What if a well-known company were to release a new hammer to your local big-box hardware store? And what if that hammer proved to have a design flaw that caused the head to separate catastrophically from the handle resulting in scores of deaths and hundreds of injuries to users and bystanders? What would happen? You might consider the question rhetorical because you know what the answer is; it's happened thousands of times. The hammer would be recalled, redesigned and re-released for sale. The manufacturer would be held accountable for the deaths and injuries and the world of weekend projects would be safe again.

Tool makers learned that users expect safer tools than our parents and grandparents used. There hasn't been a circular saw released in decades without a rotating blade guard. There are still the occasional user who disables the guards but they wind up with new nicknames like "Lefty" or "Nine Fingers".

It all seems so simple. Users learned that they didn't have to risk loosing a finger while using a saw; manufacturers learned that they couldn't release dangerous tools with impunity. Laws and regulations were created or updated to protect users driving a cycle of improvements and innovations but most importantly of fewer injuries and deaths. Tools were improved to work better and to be less harmful.

This isn't about hammers in the literal sense; this is about tools in the broader sense. But the lesson pertains.

Conservatives, in general, and so-called "business leaders" specifically love to talk about "The Market" as though it were something created at the time of the Big Bang; as though it were a Platonic reality, casting it's shadow over the world. For the their part the general public has accepted this framing: if they have no economic training they accept the word of the the framers; if they have taken even a token Econ101 course they learned from books written by the framers.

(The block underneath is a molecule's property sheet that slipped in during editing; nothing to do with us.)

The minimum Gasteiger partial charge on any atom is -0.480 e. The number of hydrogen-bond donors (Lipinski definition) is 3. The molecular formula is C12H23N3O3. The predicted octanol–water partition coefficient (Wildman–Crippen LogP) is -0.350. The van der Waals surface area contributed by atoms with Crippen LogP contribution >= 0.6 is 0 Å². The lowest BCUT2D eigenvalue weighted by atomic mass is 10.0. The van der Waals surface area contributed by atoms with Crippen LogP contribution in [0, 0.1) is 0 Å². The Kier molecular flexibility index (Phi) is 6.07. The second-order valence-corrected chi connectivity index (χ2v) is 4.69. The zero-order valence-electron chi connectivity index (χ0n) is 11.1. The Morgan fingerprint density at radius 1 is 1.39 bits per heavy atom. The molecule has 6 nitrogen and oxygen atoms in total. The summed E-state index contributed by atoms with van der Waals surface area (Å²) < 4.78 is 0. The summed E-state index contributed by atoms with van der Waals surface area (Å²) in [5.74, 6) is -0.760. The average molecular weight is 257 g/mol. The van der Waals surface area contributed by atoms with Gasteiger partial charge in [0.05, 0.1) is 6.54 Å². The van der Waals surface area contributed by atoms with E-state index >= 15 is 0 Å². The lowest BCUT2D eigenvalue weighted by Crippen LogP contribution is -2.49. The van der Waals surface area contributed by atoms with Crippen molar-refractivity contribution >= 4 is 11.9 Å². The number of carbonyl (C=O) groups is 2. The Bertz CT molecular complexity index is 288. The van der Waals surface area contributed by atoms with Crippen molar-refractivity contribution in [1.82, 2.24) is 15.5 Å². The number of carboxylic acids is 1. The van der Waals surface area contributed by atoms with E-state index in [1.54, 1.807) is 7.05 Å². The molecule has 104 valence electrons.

We all know that the victors get to write history.

The system we call "The Market" is a tool. It was cobbled together over centuries of business and wars and political wrangling. But the people doing all of the wrangling were those with the power to influence the process and - NOT coincidentally - those who would benefit most from the end product. These were the people who would never be injured by their own product. They never had to worry if the hammer would fly apart and injure them or their family. They got to write the history of the development of "The Market". But it was an odd history. Not one of incremental accretion. No, their history was of a force (an "Invisible Hand") that had always existed. Like some form of economic Physics that underlies the whole universe. A law of gravity for money where some people had some sort of invisible mass that somehow made them attractors for wealth while others did not.

Their history of course is a lie, but they are the victors to whom go the spoils. An aphorism written by a victor, of course.

Markets are tools. Like hammers and saws they can build wonderful things, but they can also cause great harm and misery. They need to be better regulated and perhaps redesigned so as not to cause so much injury and death. Despite what the victors will say - and no matter how much they protest - we CAN redesign the economy. Real tool makers protested that they could never create a saw or hammer that was safer. Then they changed their story saying that if the did redesign their tools the resulting items would be so expensive that nobody would be able to afford them. Then under pressure from consumer protection watchdogs and consumers they did the "impossible" and made safe, affordable tools.